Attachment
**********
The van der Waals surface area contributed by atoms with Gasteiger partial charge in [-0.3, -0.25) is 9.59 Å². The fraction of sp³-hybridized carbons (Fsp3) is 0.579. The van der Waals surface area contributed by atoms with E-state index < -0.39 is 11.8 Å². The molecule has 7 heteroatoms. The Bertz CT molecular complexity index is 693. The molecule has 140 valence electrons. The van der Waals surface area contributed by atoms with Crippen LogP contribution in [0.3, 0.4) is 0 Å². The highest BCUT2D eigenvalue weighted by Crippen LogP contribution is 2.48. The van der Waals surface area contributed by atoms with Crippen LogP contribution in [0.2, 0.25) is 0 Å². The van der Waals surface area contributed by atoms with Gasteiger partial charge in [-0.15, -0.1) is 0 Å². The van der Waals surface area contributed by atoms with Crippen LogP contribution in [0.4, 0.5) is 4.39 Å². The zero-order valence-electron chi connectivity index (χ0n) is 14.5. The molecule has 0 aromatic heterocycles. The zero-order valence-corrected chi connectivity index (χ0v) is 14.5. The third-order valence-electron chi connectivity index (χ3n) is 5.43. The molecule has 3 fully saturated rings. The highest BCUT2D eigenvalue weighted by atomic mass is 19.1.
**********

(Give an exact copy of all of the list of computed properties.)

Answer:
The van der Waals surface area contributed by atoms with Gasteiger partial charge in [-0.3, -0.25) is 9.59 Å². The fraction of sp³-hybridized carbons (Fsp3) is 0.579. The van der Waals surface area contributed by atoms with E-state index < -0.39 is 11.8 Å². The molecule has 7 heteroatoms. The Bertz CT molecular complexity index is 693. The molecule has 140 valence electrons. The van der Waals surface area contributed by atoms with Crippen LogP contribution in [0.3, 0.4) is 0 Å². The highest BCUT2D eigenvalue weighted by Crippen LogP contribution is 2.48. The van der Waals surface area contributed by atoms with Crippen LogP contribution in [0.2, 0.25) is 0 Å². The van der Waals surface area contributed by atoms with Gasteiger partial charge in [-0.15, -0.1) is 0 Å². The van der Waals surface area contributed by atoms with Crippen LogP contribution in [0.4, 0.5) is 4.39 Å². The zero-order valence-electron chi connectivity index (χ0n) is 14.5. The molecule has 0 aromatic heterocycles. The zero-order valence-corrected chi connectivity index (χ0v) is 14.5. The third-order valence-electron chi connectivity index (χ3n) is 5.43. The molecule has 3 fully saturated rings. The highest BCUT2D eigenvalue weighted by atomic mass is 19.1.